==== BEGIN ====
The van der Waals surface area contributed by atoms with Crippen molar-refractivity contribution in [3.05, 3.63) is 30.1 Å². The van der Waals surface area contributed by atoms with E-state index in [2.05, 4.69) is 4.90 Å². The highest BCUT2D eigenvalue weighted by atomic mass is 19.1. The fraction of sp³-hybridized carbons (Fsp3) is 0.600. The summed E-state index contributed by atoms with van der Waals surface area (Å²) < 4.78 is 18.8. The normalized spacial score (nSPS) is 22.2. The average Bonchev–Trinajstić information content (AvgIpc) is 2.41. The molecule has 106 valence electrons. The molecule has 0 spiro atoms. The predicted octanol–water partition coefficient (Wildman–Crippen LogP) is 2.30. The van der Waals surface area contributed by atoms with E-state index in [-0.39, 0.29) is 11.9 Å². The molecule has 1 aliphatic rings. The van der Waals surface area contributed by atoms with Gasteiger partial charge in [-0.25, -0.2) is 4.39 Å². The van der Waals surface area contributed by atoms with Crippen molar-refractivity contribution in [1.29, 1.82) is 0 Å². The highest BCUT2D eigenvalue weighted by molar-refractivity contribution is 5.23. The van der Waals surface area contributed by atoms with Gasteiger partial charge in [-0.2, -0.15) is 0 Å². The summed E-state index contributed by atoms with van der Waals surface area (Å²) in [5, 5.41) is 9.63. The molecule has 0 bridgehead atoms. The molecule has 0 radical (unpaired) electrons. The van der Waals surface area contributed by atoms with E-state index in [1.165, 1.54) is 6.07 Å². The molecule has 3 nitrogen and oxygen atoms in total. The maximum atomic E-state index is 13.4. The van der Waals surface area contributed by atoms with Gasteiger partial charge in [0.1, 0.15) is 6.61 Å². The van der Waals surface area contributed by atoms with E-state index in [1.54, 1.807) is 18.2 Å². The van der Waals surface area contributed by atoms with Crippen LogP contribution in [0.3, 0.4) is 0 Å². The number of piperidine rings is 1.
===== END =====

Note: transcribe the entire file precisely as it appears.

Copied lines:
The van der Waals surface area contributed by atoms with Crippen molar-refractivity contribution in [3.05, 3.63) is 30.1 Å². The van der Waals surface area contributed by atoms with E-state index in [2.05, 4.69) is 4.90 Å². The highest BCUT2D eigenvalue weighted by atomic mass is 19.1. The fraction of sp³-hybridized carbons (Fsp3) is 0.600. The summed E-state index contributed by atoms with van der Waals surface area (Å²) < 4.78 is 18.8. The normalized spacial score (nSPS) is 22.2. The average Bonchev–Trinajstić information content (AvgIpc) is 2.41. The molecule has 106 valence electrons. The molecule has 0 spiro atoms. The predicted octanol–water partition coefficient (Wildman–Crippen LogP) is 2.30. The van der Waals surface area contributed by atoms with E-state index in [-0.39, 0.29) is 11.9 Å². The molecule has 1 aliphatic rings. The van der Waals surface area contributed by atoms with Gasteiger partial charge in [-0.25, -0.2) is 4.39 Å². The van der Waals surface area contributed by atoms with Crippen molar-refractivity contribution in [1.29, 1.82) is 0 Å². The highest BCUT2D eigenvalue weighted by molar-refractivity contribution is 5.23. The van der Waals surface area contributed by atoms with Gasteiger partial charge in [-0.2, -0.15) is 0 Å². The summed E-state index contributed by atoms with van der Waals surface area (Å²) in [5, 5.41) is 9.63. The molecule has 0 bridgehead atoms. The molecule has 0 radical (unpaired) electrons. The van der Waals surface area contributed by atoms with E-state index in [1.165, 1.54) is 6.07 Å². The molecule has 3 nitrogen and oxygen atoms in total. The maximum atomic E-state index is 13.4. The van der Waals surface area contributed by atoms with Gasteiger partial charge in [0.1, 0.15) is 6.61 Å². The van der Waals surface area contributed by atoms with E-state index in [1.54, 1.807) is 18.2 Å². The van der Waals surface area contributed by atoms with Crippen LogP contribution in [0.3, 0.4) is 0 Å². The number of piperidine rings is 1.